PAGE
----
Home Table of Contents

AMI 2011 Evidence of Sales and Leases of Comparable Properties

Arkansas Supreme Court Committee On Jury Instructions-Civil

Ark. Model Jury Instr., Civil AMI 2011
Arkansas Model Jury Instructions-Civil
November 2021 Update
Arkansas Supreme Court Committee On Jury Instructions-Civil
Chapter 20. Eminent Domain
AMI 2011 Evidence of Sales and Leases of Comparable Properties
Evidence has been received as to [sales][and][leases] of allegedly comparable properties in the vicinity and in other areas. Bona fide [sales][and][leases] of comparable properties made within a reasonable time of the date of taking of the property involved may be considered by you in determining the fair market value at the time of taking. Such evidence may be considered to the extent you find it assists in determining fair market value.
Use this instruction only if evidence of sales or leases of comparable properties has been received.
This instruction is modeled after O'Malley, Grenig and Lee, Federal Jury Practice and Instructions § 154:61 (6th ed.), and it is based on Arkansas State Highway Commission v. Roberts, 246 Ark. 1216, 441 S.W.2d 808 (1969). See also Ark. State Highway Comm'n v. Alvin Samuel Gin Co., 256 Ark. 669, 510 S.W.2d 65 (1974).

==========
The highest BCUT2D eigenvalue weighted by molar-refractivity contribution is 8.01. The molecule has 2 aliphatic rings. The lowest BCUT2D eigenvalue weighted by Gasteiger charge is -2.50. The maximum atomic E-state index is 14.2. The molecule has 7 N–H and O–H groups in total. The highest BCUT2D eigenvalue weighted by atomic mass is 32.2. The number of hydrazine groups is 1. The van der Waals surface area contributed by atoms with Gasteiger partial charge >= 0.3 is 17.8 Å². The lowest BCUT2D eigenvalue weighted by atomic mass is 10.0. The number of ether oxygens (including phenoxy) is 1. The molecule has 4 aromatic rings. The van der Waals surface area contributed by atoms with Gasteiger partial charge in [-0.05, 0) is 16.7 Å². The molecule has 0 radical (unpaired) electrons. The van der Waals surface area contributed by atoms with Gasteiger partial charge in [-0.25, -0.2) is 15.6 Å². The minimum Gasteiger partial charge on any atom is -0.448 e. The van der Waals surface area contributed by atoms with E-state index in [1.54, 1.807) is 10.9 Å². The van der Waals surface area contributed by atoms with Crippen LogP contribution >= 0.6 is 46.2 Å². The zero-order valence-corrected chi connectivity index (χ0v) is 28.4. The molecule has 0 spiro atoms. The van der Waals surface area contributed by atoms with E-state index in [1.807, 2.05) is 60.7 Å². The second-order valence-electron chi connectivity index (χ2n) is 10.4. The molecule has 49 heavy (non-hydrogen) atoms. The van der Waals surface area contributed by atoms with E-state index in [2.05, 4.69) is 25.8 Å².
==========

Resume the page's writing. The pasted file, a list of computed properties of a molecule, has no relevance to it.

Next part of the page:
Factors of similarity include “location, size and sale price; conditions surrounding the sale of the property, such as the date and character of the sale; business and residential advantages or disadvantages; [and] unimproved, improved, or developed land.” See Ark. State Highway Comm'n v. Witkowski, 236 Ark. 66, 69, 364 S.W.2d 309, 311 (1963).
The Arkansas Supreme Court has held that it is error for the trial court to allow evidence of a condemnor's court deposit or appraisal of a nearby tract of land as proof of valuation in a condemnation action because such “sales” are not fair criteria of value for purposes of showing comparable sales in determining just compensation due the landowner. Ark. State Highway Comm'n v. Barker, 326 Ark. 403, 406, 931 S.W.2d 138, 140 (1996). The court has stated that the amount a condemning party has paid for property is not competent evidence of the value in any case, whether in a proceeding by the same condemning party, or in other cases, because such sales are not voluntary transactions and are in the nature of a compromise. Id. (citing Yonts v. Public Serv. Co. of Ark., 179 Ark. 695, 17 S.W.2d 886 (1929)). See also GSS, LLC v. Centerpoint Energy Gas Transmission Co., 2014 Ark. 144, 432 S.W.3d 583 (2014) (citing Barker and Yonts with approval).
End of Document